Ramesh, I wasn’t saying that the simple observation that the poor (defined, apparently, as nearly half the tax-filing population) already pay “payroll” taxes was boilerplate blather. Rather, it’s blather to say that because they pay into the Ponzi Scheme they should therefore be exempt from federal income taxes. The two issues — Congress’s power to tax under the 16th Amendment, and the New Deal “retirement” monstrosity — are conceptually unrelated.
Unless one wants them to be. I’ve noticed in some of the comments that the ol’ whipsaw is already in play here. First Social Security was an “insurance program,” then it was a “tax.” First you had a “trust fund,” then you had no fundamental right to your “earnings.” So which is it? Apparently, you can have it both ways, depending on which argument you’re making.
Further, it’s specious to imply that the half of taxpayers currently paying no income tax are therefore on the dole. Most of them earn something — so they should pay something. Further, I’m not arguing in favor of the Perry plan per se, as is clear from the column, but (within the stipulated context of the existence of an income tax) that real tax fairness demands that every American contribute. (I’m not quite at Starship Troopers level, but I’m getting there.) Right now we have what the Left so fervently desires — an us-against-them Tocquevillian nightmare that can only exacerbate the class warfare currently being whipped up in Washington.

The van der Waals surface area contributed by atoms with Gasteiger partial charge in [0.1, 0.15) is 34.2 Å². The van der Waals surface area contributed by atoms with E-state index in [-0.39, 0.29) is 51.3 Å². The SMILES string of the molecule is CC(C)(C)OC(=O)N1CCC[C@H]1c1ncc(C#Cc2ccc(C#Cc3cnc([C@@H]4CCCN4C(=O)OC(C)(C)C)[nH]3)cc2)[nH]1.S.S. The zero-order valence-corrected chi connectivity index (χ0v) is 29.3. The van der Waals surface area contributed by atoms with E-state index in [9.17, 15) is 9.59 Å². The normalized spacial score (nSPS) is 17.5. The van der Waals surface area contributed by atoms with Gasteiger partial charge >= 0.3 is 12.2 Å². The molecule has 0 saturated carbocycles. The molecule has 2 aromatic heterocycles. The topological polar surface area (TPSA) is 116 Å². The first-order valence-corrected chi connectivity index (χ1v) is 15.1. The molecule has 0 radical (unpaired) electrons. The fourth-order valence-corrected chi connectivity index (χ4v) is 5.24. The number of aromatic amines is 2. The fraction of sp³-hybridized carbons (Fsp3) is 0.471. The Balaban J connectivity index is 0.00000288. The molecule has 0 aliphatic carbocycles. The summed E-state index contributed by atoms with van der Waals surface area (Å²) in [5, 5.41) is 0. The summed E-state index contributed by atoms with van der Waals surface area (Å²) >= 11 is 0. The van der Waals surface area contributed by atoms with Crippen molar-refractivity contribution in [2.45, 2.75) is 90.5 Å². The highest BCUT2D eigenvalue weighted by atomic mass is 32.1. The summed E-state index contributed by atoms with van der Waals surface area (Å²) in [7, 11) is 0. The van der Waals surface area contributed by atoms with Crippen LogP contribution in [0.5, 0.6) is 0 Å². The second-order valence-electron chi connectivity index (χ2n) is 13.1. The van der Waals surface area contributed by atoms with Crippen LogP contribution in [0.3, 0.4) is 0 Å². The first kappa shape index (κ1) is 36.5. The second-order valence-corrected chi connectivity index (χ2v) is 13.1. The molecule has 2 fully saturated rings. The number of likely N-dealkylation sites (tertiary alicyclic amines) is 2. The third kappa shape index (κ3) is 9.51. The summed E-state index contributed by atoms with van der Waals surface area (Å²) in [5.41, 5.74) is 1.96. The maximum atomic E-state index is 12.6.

If you want to make the argument that the income tax itself is a poor way to finance the federal government, whether economically or philosophically or both, I’m open to that. But it’s a different argument.